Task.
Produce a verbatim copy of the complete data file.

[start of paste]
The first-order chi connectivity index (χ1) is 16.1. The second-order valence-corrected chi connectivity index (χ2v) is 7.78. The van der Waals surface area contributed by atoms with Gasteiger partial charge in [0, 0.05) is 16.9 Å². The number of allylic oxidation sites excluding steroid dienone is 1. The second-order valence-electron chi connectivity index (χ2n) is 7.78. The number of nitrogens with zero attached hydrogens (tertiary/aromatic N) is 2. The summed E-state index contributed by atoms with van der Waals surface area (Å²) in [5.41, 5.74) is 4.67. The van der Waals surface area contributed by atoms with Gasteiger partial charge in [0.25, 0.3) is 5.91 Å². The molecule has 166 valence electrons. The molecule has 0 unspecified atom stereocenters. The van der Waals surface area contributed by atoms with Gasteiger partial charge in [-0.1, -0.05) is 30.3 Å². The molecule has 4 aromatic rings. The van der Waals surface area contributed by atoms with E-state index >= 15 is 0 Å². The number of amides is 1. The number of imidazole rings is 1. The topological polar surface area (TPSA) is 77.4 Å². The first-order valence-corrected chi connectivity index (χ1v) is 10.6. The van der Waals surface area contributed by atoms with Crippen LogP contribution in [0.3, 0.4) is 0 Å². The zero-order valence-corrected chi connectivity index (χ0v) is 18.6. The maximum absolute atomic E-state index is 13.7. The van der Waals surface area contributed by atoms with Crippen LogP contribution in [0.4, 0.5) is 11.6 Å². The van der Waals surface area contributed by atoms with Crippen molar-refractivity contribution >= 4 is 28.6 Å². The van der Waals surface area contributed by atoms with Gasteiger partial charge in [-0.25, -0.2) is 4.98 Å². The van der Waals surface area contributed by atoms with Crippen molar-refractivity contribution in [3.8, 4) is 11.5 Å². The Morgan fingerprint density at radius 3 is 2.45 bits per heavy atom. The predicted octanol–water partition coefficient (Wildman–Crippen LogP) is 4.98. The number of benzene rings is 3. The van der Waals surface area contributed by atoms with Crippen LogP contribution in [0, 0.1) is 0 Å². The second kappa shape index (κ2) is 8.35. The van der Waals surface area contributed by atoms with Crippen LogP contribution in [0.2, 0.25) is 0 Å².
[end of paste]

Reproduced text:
The first-order chi connectivity index (χ1) is 16.1. The second-order valence-corrected chi connectivity index (χ2v) is 7.78. The van der Waals surface area contributed by atoms with Gasteiger partial charge in [0, 0.05) is 16.9 Å². The number of allylic oxidation sites excluding steroid dienone is 1. The second-order valence-electron chi connectivity index (χ2n) is 7.78. The number of nitrogens with zero attached hydrogens (tertiary/aromatic N) is 2. The summed E-state index contributed by atoms with van der Waals surface area (Å²) in [5.41, 5.74) is 4.67. The van der Waals surface area contributed by atoms with Gasteiger partial charge in [0.25, 0.3) is 5.91 Å². The molecule has 166 valence electrons. The molecule has 0 unspecified atom stereocenters. The van der Waals surface area contributed by atoms with Gasteiger partial charge in [-0.1, -0.05) is 30.3 Å². The molecule has 4 aromatic rings. The van der Waals surface area contributed by atoms with E-state index >= 15 is 0 Å². The number of amides is 1. The number of imidazole rings is 1. The topological polar surface area (TPSA) is 77.4 Å². The first-order valence-corrected chi connectivity index (χ1v) is 10.6. The van der Waals surface area contributed by atoms with Crippen LogP contribution in [0.3, 0.4) is 0 Å². The zero-order valence-corrected chi connectivity index (χ0v) is 18.6. The maximum absolute atomic E-state index is 13.7. The van der Waals surface area contributed by atoms with Crippen LogP contribution in [0.4, 0.5) is 11.6 Å². The van der Waals surface area contributed by atoms with Crippen molar-refractivity contribution >= 4 is 28.6 Å². The van der Waals surface area contributed by atoms with Gasteiger partial charge in [-0.25, -0.2) is 4.98 Å². The van der Waals surface area contributed by atoms with Crippen molar-refractivity contribution in [3.8, 4) is 11.5 Å². The Morgan fingerprint density at radius 3 is 2.45 bits per heavy atom. The predicted octanol–water partition coefficient (Wildman–Crippen LogP) is 4.98. The number of benzene rings is 3. The van der Waals surface area contributed by atoms with Crippen LogP contribution in [0, 0.1) is 0 Å². The second kappa shape index (κ2) is 8.35. The van der Waals surface area contributed by atoms with Crippen LogP contribution in [0.2, 0.25) is 0 Å².